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When exercise doesn’t work


This week I’ve got no fancy introduction. I’ve got no “journalistic hook.” You see, I recently had an “ah ha” moment that I’ve simply got to share with you. And here it is…

Exercise doesn’t work.

Now that might sound shocking coming from a guy with big biceps and 8% body fat; from a guy that recommends lots of exercise, at least 5 hours per week. So if this all seems incongruent, I guess I should qualify the statement above. I guess I should have probably said:

Exercise, ALONE, doesn’t work.

My wake-up call

My coming to this realization wasn’t an easy process. I’ve been working with clients for over 15 years now and although I always knew that diet was an important part of the training equation, I also always harbored some subconscious notion that if I worked my clients hard enough, their lack of dietary effort would be overcome by my super-effective training programs.

Sure, I wanted them to eat well. But if they didn’t (more like, wouldn’t), somewhere deep inside it seemed ok. I figured in the battle of training vs. diet, training would win. Now, I never said this aloud. However, somewhere I’m sure I felt it. So it wasn’t until I was slapped in the face with some cold, hard, objective data that I realized how wrong I’d been.

The Texas study

These data came in the form of a study I recently worked on at the University of Texas.

In this study, nearly 100 initially sedentary participants either stayed sedentary (about half of them) OR began exercising (the other half). They exercisers were given a program to follow that added up to about 5 1/2 to 6 hours of activity per week and that lasted for a total of 12 weeks. The non-exercisers did nothing for the 12 weeks except show up for measurement sessions.

These individuals, as stated above, did no exercise before the study began. As a result of this sedentary lifestyle, they averaged between 35% and 40% body fat (according to DEXA scans).

Once the study began, the training group gathered together for 3 weight training sessions per week and 2 group exercise / interval sessions per week. All the training was designed by myself and overseen by a weightlifting coach and group exercise coach. So there was a pretty high level of quality control there.

Now, it’s important to note that we didn’t alter the participant’s eating at all. And we did this on purpose. We wanted to test the effects of exercise alone – without diet. In other words, the question became:

Without a dietary intervention, can exercise alone reshape a person’s body?

At the end of the 12 week study, we got our answer:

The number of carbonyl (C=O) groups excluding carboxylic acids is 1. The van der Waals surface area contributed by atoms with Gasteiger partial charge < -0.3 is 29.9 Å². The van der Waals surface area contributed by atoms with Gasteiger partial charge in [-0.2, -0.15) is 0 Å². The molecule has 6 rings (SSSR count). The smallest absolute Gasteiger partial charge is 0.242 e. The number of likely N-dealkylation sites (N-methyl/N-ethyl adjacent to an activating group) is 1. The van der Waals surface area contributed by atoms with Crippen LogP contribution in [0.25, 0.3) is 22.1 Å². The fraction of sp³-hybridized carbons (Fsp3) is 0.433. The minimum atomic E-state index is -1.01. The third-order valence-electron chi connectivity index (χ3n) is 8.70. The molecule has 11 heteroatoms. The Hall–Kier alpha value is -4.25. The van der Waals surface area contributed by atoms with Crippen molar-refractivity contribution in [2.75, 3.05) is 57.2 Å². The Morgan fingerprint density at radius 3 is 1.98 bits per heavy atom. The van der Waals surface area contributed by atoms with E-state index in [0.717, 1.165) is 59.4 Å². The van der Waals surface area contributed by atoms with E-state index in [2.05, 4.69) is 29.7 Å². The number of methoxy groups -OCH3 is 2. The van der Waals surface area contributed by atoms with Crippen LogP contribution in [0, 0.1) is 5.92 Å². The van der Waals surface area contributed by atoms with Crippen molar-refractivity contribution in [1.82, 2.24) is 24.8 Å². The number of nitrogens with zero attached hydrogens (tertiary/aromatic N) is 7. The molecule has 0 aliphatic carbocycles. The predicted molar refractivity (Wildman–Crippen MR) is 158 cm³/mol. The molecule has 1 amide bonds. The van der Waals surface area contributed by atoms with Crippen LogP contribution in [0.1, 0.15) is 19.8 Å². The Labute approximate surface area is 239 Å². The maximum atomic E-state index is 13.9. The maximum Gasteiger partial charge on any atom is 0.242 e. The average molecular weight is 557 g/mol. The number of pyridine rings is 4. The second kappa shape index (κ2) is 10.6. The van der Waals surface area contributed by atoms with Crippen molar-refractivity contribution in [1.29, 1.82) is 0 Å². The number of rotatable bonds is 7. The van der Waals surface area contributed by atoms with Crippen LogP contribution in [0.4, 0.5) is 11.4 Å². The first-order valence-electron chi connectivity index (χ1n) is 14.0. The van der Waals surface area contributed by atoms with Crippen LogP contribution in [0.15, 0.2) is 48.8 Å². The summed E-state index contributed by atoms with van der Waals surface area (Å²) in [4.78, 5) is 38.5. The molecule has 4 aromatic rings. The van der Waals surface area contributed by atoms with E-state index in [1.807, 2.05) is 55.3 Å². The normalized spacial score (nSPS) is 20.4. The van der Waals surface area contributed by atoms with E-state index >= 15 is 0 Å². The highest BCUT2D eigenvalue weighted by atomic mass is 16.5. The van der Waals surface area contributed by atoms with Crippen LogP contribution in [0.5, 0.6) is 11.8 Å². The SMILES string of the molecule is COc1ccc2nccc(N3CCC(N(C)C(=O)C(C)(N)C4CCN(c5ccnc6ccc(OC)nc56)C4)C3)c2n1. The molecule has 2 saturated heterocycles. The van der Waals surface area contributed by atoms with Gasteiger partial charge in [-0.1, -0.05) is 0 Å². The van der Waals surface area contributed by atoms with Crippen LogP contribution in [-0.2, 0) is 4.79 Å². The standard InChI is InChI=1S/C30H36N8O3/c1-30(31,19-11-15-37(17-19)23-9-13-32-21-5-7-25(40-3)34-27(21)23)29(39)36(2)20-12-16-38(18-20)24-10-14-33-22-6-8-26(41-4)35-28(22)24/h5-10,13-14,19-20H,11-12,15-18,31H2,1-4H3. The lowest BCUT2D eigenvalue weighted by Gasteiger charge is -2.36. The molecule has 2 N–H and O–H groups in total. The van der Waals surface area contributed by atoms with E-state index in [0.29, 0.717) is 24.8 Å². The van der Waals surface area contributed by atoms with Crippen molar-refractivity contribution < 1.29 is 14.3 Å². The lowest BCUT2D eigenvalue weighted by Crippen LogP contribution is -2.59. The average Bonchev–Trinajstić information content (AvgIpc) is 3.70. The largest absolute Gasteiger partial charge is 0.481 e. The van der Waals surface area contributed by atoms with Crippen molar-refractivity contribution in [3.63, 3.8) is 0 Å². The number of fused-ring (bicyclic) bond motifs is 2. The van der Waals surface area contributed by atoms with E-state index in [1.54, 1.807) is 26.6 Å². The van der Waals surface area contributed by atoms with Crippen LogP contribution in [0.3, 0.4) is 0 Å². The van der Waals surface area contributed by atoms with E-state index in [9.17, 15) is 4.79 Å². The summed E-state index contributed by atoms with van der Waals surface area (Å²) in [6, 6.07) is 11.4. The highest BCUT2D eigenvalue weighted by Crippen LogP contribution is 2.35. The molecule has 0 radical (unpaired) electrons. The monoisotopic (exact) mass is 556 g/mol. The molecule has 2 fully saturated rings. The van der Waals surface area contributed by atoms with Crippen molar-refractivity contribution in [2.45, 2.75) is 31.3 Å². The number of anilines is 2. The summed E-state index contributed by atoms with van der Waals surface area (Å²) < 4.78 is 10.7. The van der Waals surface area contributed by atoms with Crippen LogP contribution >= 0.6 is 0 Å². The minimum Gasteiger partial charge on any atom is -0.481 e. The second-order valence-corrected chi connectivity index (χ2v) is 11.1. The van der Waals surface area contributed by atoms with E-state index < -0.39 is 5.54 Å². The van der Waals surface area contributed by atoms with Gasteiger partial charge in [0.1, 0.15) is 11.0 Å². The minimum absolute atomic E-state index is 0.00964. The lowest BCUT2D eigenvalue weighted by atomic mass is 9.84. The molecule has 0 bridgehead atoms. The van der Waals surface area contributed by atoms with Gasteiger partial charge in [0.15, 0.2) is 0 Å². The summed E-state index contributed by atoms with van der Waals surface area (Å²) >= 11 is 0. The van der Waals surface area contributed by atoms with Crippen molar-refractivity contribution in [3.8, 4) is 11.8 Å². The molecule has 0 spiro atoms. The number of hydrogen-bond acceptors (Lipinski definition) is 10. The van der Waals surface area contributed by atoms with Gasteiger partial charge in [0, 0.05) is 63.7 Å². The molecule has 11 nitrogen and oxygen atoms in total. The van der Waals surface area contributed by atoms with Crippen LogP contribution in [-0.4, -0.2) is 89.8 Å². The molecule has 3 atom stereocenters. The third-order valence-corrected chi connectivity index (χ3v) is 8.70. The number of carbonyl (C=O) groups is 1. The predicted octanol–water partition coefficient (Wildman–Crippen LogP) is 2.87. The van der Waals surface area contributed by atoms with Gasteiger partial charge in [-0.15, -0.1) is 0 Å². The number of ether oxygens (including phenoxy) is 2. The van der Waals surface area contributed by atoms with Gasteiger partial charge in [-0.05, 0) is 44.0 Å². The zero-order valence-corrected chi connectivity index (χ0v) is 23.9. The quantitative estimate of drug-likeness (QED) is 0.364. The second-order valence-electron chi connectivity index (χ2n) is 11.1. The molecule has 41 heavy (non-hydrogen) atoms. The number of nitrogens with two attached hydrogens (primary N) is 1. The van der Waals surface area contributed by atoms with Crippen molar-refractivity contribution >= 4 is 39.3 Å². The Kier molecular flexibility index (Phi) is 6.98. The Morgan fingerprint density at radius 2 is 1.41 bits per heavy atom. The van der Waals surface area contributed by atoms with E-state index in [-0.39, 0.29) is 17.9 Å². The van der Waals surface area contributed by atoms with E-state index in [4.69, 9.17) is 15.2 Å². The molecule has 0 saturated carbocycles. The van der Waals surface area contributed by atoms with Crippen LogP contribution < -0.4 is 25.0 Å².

“Not so much…”

That’s right, when analyzing the data, I was shocked to find that even with 3+ hours of training per week with a weightlifting coach and 2+ hours of training per week with a body-weight circuit instructor didn’t really work. The formerly sedentary participants didn’t do much better than their couch-sitting counterparts.

Without dietary control, 12 weeks of high intensity training produced a fairly disappointing 1% loss of body fat. In terms of raw data, the participants lost only 1 pound of fat and gained 2 pounds of lean vs. the placebo group. Frankly, that sucks.

The machete perspective

Now, imagine you’re overweight (about 38% body fat) and you decide to take the plunge, to hire a personal trainer, and to get in shape for perhaps the first time in your life. So, you decide to buy a training package, one that contains 60 sessions (5 sessions per week for 12 weeks). The cost, per session, is 50 bucks, the going rate. So you plunk down 3 grand and start your initial 12 week fitness journey.

You don’t expect big things…you just expect to start moving in the right direction. So you’re patient. You attend all your training sessions, you get to know your trainer really well, spending over 60 hours with him or her. You stay off the scale, not wanting to jinx yourself. Then, at the end of the 12 weeks, you weigh-in.

Body weight
You were overweight, obese in fact, to start with. Well, if you simply exercised (without changing your diet and following the protocol above) you now weigh one pound more! About to go crazy, your trainer talks you down off the cliff. You probably gained a lot of muscle while losing a lot of fat, he or she says. So it’s time to do a body comp test.

Fat weight
Ok, here’s the moment of truth. You’re sure there must have been some fat loss. Drumroll please…If you followed the protocol from above, you’re down one, uninspiring, unnoticable pound of fat. “What the heck!? Can I NOW be pissed?”

Lean weight
Because you weigh one pound more, and lost one pound of fat, that means that your formerly sedentary butt put on 2 lbs of lean mass. That’s nice and all. But that wasn’t the goal! You wanted to lose fat. This is when your anger kicks in.

So, you spent 3000 bucks and 60 hours working your ass off in the gym. And your ass didn’t change one bit! Is it time to grab a machete and take that good for nothing trainer’s head clean off?

It’s not a fluke

Now, when I first saw these data, I thought they were a fluke. I got the research team together on the phone and chewed them out. There must have been a data mix-up. I mean, seriously, 12 weeks of hard training and only one pound of fat lost vs. no training at all. Was this some sort joke? Did they screw up the data collection? Did the research participants skip out on sessions? What was the deal?!?

Despite my insistence, there were no errors. The participants showed up. They trained hard. The data were collected properly. The participants just didn’t progress. And, for the first time, I started asking the question honestly.

Can a solid training program alone get people into great shape?

Note I said “solid” training program. In the past I figured people weren’t getting results because their training program was awful and perhaps so was their diet. But, as a result of this new study, a study in which the training protocol was solid, the answer appeared to be no. A solid training program alone wasn’t enough to get people into great shape.